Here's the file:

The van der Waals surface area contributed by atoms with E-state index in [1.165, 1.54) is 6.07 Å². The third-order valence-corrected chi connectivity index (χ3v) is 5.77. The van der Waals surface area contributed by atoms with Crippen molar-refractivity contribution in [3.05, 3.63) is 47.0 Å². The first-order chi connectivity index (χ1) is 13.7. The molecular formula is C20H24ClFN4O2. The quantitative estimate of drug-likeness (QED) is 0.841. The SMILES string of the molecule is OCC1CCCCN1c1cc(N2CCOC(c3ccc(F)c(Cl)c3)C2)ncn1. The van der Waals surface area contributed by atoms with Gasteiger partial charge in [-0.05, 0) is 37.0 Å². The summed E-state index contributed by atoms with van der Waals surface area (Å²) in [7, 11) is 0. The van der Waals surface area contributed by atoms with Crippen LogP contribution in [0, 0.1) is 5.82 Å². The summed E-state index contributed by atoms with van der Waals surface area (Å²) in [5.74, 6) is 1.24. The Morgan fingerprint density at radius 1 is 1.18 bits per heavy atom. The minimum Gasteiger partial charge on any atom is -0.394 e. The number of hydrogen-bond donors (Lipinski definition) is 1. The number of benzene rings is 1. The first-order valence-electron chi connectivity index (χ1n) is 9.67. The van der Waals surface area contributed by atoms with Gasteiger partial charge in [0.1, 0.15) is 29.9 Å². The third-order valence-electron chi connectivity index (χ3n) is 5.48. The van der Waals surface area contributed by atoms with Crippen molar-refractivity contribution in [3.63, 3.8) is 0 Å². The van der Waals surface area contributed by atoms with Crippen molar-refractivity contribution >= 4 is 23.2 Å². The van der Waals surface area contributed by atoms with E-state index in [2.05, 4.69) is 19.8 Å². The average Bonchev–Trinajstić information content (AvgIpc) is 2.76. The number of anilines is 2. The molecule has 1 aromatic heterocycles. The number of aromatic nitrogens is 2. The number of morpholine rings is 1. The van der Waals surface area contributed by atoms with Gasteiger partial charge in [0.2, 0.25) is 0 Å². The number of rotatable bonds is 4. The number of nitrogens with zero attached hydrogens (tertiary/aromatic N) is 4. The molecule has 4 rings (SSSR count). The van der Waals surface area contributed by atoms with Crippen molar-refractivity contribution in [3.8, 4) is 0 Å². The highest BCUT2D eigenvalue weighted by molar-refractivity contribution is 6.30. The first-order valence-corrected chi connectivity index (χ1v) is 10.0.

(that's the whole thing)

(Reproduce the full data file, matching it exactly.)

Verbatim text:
The van der Waals surface area contributed by atoms with E-state index in [1.165, 1.54) is 6.07 Å². The third-order valence-corrected chi connectivity index (χ3v) is 5.77. The van der Waals surface area contributed by atoms with Crippen molar-refractivity contribution in [3.05, 3.63) is 47.0 Å². The first-order chi connectivity index (χ1) is 13.7. The molecular formula is C20H24ClFN4O2. The quantitative estimate of drug-likeness (QED) is 0.841. The SMILES string of the molecule is OCC1CCCCN1c1cc(N2CCOC(c3ccc(F)c(Cl)c3)C2)ncn1. The van der Waals surface area contributed by atoms with Gasteiger partial charge in [-0.05, 0) is 37.0 Å². The summed E-state index contributed by atoms with van der Waals surface area (Å²) in [7, 11) is 0. The van der Waals surface area contributed by atoms with Crippen LogP contribution in [0, 0.1) is 5.82 Å². The summed E-state index contributed by atoms with van der Waals surface area (Å²) in [5.74, 6) is 1.24. The Morgan fingerprint density at radius 1 is 1.18 bits per heavy atom. The minimum Gasteiger partial charge on any atom is -0.394 e. The number of hydrogen-bond donors (Lipinski definition) is 1. The number of benzene rings is 1. The first-order valence-electron chi connectivity index (χ1n) is 9.67. The van der Waals surface area contributed by atoms with Gasteiger partial charge in [0.1, 0.15) is 29.9 Å². The third-order valence-electron chi connectivity index (χ3n) is 5.48. The van der Waals surface area contributed by atoms with Crippen molar-refractivity contribution in [3.63, 3.8) is 0 Å². The van der Waals surface area contributed by atoms with Crippen molar-refractivity contribution >= 4 is 23.2 Å². The van der Waals surface area contributed by atoms with E-state index in [2.05, 4.69) is 19.8 Å². The average Bonchev–Trinajstić information content (AvgIpc) is 2.76. The number of anilines is 2. The molecule has 1 aromatic heterocycles. The number of aromatic nitrogens is 2. The number of morpholine rings is 1. The van der Waals surface area contributed by atoms with Gasteiger partial charge in [0.2, 0.25) is 0 Å². The number of rotatable bonds is 4. The number of nitrogens with zero attached hydrogens (tertiary/aromatic N) is 4. The molecule has 4 rings (SSSR count). The van der Waals surface area contributed by atoms with Crippen molar-refractivity contribution in [3.8, 4) is 0 Å². The highest BCUT2D eigenvalue weighted by molar-refractivity contribution is 6.30. The first-order valence-corrected chi connectivity index (χ1v) is 10.0.